repost: feeling cocky

Sober only since August 25th, feelingmywaybackintolife has continually impressed me with her intentions to deal honestly and squarely with her addiction. To wit: here’s an issue I typically see addressed on sites where the blogger has been sober for at least a year.


Yes. That’s it, I have come to another stage in dealing with my addiction and this time it is about feeling cocky.  Thinking: if it is this easy I might as well have another sip – see if it really is that bad. No fuss, just drink like a normie and get on with my life.

Not good. I know it is a Big Trap. Happy secretangel got to the subject before I was even aware I had it. 🙂

I am getting curious. Or lazy, or bored, or tired. I feel I put more control on my intentions than needed to, I don’t know, prevent cravings? Suppress drink think? I don’t know. I do something, I call it vigilance, and I use it not to drink. It is a continuous scanning of intentions, thoughts, feelings, wants, likes, dislikes, cravings and actions. I am getting tired of it.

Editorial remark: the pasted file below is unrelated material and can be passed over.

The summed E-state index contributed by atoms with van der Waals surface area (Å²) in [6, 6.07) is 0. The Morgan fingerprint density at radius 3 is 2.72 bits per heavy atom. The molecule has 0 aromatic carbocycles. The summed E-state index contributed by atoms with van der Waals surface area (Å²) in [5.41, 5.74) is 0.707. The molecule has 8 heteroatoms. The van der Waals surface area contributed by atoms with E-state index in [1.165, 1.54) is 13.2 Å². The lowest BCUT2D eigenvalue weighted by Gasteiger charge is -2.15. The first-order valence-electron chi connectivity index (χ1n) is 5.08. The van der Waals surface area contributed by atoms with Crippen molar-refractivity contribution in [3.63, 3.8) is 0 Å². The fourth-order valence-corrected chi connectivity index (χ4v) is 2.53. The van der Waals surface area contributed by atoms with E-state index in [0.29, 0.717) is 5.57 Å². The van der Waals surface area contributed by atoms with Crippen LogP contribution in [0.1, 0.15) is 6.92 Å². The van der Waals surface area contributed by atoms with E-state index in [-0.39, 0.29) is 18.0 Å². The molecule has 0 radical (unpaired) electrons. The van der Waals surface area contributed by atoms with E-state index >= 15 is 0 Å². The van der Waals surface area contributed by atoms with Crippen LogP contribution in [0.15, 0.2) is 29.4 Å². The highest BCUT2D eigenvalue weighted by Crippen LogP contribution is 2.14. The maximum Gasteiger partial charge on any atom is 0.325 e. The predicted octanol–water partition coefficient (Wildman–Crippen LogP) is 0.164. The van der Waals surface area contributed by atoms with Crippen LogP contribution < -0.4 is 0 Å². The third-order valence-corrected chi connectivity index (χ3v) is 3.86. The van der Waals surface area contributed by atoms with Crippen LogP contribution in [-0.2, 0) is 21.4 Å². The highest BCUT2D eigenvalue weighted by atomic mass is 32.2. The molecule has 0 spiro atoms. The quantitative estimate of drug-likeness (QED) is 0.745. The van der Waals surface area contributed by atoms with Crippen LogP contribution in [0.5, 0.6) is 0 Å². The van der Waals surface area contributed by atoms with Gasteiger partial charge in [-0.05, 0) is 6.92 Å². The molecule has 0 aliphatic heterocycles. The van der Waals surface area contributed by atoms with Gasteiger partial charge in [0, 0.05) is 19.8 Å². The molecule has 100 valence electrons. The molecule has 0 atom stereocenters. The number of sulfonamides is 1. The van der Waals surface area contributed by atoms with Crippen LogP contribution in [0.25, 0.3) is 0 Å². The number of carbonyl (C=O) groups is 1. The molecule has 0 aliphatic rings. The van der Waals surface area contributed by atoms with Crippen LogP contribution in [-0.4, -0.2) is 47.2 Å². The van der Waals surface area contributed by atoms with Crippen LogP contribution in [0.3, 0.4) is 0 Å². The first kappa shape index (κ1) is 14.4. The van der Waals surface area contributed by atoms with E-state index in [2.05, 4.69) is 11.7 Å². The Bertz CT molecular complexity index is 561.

I would…

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repost: october 18, 2014 (this day)

Straight up post from the always challenging old-timer Lydia at Don’t Drink and Don’t Drive on the character defect of lying. Read the whole thing, but here’s a sample:

I’m reading a book about lying.  I’m reading it because, as an investigator, I’m often trying to discover the truth about what happened from people who would rather I didn’t.  Reading about the way we individually view lies and lying made me jump to the program of AA… Active alcoholism taught me to lie as much as I needed to get what I wanted, which was a slow kind of suicide.  AA taught me to tell the truth in ever-increasing circumstances and situations and to consider carefully the content of my character.

This is good stuff that aims for the heart from one of the most respected AA bloggers out there I track on. Here’s a touch from her bio, but you’ll want to spend more time on her blog getting a handle on her credentials:

I went to my first AA meeting in 1978, and I had my last drink to date in 1984. I was just under 22 years old at that time. I have lived more than half of my life sober in AA, and all of my adult life has been spent this way. I feel beyond a doubt that it is the AA program and people that have enabled me to live to any good purpose, and that I owe it my very life.

Check the links on Lydia’s site. as well. It’s a gold mine of information you’ll keep coming back to.